Historic Jackson County Jail: Independence, MO

Our next couple of stops on the Border War Tour will take us to Independence, Missouri. Today, we will visit the Jackson County Jail and the next stop will be on the Independence Square for the First Battle of Independence.
The Jackson County Jail is tricky to find if you don’t keep your eyes peeled. It is on North Main Street, which is just north of the northeast corner of Square. The building is nondescript with very little signage. The entrance is on the south side of the building through a small gap in the buildings, which is easy to miss. There is an admission cost of $6 per adult.
The building is divided into three parts with the Marshall’s home in the front, the jail cells in the middle and a museum display section in the back. The Marshall and his family lived in the front while watching over and feeding the prisoners in back. There are two doors in the front of the building, one for the Marshall’s office and the other for the family entrance. The Marshall was paid about $50 per month plus the use of the house, for his services as Marshall. The family rooms are about what you would expect from a building built and furnished in 1859. The jail cells are small and barren often housing as many as 10 prisoners at a time. The prisoners slept on the floor often having to take turns sleeping as there was not enough room for all of them to lay down at the same time.
On December 10, 1860, 19-year-old William Quantrill, fresh off betraying a group of Kansans that he organized to raid Morgan Walkers farm was held in the jail for “his own protection”. Quantrill had organized the raid while living in Lawrence, only to betray his fellow raiders by informing Walker and his neighbors that the raiders were coming. The Kansans in the raiding party were all killed, and Quantrill, with support from Morgan Walker, was taken into protective custody at the jail. In a few days Quantrill was released with Walker pleading with a lynch mob on the Independence Square for Quantrill’s life. More on this story can be found in my book, Moonlit Mayhem, which can be purchased at www.jonathanjonesauthor.com.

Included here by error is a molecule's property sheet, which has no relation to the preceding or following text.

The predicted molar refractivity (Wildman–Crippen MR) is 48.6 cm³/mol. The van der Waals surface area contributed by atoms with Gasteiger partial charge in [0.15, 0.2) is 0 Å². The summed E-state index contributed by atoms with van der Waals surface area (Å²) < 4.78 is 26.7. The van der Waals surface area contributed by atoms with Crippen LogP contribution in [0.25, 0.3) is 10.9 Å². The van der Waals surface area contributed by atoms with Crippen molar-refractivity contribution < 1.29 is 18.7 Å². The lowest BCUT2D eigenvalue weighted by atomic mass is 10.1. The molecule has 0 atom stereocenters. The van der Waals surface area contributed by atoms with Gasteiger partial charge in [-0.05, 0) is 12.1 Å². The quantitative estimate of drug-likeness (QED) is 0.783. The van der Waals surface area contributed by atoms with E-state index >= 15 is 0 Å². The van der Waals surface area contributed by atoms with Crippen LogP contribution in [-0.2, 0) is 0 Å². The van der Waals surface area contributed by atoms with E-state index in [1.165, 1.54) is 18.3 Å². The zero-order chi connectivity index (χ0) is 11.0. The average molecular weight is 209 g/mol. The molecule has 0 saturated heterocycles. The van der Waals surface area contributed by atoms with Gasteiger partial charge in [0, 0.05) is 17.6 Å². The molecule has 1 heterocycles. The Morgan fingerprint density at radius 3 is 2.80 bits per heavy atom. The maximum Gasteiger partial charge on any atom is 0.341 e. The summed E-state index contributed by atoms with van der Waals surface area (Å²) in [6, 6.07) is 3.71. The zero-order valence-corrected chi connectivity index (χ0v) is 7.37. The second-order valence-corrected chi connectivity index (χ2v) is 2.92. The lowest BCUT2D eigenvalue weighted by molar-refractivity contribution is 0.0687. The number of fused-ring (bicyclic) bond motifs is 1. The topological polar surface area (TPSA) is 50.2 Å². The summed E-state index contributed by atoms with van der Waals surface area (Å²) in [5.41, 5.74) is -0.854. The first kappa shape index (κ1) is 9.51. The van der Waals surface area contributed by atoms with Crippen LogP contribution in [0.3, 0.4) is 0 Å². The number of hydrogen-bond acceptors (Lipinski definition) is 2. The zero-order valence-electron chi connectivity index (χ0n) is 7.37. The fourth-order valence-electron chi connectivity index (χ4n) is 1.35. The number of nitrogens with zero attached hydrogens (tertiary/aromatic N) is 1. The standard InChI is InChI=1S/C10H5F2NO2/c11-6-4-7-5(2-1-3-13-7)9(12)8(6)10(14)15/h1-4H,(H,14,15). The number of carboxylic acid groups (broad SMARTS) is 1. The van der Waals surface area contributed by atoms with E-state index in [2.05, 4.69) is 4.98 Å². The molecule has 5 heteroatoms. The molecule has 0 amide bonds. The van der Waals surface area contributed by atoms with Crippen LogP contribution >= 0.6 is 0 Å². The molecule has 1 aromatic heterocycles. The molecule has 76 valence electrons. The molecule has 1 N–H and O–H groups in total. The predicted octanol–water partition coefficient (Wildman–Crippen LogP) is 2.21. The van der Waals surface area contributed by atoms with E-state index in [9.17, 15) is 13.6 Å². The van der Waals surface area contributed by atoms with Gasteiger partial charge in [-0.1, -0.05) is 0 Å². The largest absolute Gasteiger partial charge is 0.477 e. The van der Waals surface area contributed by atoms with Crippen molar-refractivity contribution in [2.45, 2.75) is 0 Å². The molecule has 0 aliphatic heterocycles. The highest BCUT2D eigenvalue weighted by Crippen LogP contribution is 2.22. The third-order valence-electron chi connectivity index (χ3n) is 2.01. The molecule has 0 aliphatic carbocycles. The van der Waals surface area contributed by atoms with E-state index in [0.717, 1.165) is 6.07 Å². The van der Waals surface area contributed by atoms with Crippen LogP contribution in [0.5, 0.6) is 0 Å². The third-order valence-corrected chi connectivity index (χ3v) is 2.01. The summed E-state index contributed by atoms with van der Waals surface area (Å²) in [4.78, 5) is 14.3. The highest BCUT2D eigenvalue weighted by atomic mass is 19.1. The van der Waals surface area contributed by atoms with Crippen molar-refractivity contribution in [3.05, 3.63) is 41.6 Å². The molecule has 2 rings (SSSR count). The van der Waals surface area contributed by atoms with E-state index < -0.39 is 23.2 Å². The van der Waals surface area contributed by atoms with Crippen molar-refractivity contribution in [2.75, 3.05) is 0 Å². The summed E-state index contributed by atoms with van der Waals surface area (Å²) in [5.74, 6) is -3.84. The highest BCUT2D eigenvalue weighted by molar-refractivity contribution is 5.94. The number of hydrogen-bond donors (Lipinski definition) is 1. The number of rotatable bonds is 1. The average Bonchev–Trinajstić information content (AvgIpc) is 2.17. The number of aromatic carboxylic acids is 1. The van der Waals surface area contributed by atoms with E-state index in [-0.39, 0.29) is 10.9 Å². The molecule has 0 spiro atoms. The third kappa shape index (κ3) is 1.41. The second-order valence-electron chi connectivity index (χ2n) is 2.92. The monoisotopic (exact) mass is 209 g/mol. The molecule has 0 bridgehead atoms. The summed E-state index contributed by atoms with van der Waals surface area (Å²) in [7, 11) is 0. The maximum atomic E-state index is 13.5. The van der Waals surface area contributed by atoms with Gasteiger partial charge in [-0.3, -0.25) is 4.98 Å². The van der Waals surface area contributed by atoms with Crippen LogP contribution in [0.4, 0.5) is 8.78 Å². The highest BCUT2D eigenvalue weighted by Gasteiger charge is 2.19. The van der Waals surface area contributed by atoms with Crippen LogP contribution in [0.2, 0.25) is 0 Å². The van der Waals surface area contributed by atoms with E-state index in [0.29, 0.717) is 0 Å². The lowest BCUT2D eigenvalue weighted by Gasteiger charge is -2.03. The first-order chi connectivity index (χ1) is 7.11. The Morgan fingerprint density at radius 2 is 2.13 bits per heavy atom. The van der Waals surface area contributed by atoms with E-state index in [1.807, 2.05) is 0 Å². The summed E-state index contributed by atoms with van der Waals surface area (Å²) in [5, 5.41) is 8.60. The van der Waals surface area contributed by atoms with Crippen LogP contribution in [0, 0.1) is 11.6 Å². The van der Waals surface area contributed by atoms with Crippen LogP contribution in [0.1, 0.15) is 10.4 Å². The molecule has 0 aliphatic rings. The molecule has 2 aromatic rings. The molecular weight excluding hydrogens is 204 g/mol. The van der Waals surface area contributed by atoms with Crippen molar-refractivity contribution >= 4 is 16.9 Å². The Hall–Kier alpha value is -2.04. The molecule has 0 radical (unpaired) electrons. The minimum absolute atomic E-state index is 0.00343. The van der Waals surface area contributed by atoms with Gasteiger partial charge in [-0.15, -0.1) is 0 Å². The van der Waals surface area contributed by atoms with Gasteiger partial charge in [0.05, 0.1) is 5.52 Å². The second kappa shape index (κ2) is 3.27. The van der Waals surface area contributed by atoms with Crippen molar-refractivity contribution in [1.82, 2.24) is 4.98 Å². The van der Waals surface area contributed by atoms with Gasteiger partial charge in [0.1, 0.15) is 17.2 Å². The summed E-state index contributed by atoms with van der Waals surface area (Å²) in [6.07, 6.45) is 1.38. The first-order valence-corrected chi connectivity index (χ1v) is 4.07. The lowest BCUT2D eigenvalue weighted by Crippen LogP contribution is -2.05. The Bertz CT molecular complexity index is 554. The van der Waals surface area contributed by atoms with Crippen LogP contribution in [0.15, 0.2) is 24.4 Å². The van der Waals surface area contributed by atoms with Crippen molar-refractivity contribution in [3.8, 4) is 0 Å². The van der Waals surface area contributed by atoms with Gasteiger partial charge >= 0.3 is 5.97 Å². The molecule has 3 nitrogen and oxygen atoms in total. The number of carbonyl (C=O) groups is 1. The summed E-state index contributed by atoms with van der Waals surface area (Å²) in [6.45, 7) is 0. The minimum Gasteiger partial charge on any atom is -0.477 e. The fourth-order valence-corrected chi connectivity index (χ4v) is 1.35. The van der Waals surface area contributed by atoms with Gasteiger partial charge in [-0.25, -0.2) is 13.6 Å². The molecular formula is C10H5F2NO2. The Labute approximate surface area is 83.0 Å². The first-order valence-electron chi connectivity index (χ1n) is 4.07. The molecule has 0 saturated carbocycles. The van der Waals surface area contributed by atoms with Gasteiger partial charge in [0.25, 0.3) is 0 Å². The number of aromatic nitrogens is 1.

Frank James, brother of Jesse and member of the famous James Gang, also spent time in the jail in 1882. His cell is on display and looks quite different from the cell of a regular prisoner. Frank James was a celebrity in western Missouri even after he surrendered to the Missouri Governor with the understanding that he would not be extradited to Northfield, Minnesota.
Frank James lived a pretty good life during his time at the jail. His cell had expensive rugs and furniture. The door was never locked and Frank had free roam of the jail building while he was in residence. James even hosted card parties in jail during his “confinement”. After his three months at the Jackson County Jail, James was sent to the Gallatin, Missouri jail where he waited for his trial for only two robberies. He was eventually acquitted on both counts and released, never to be tried again for any of the crimes committed by the James gang.

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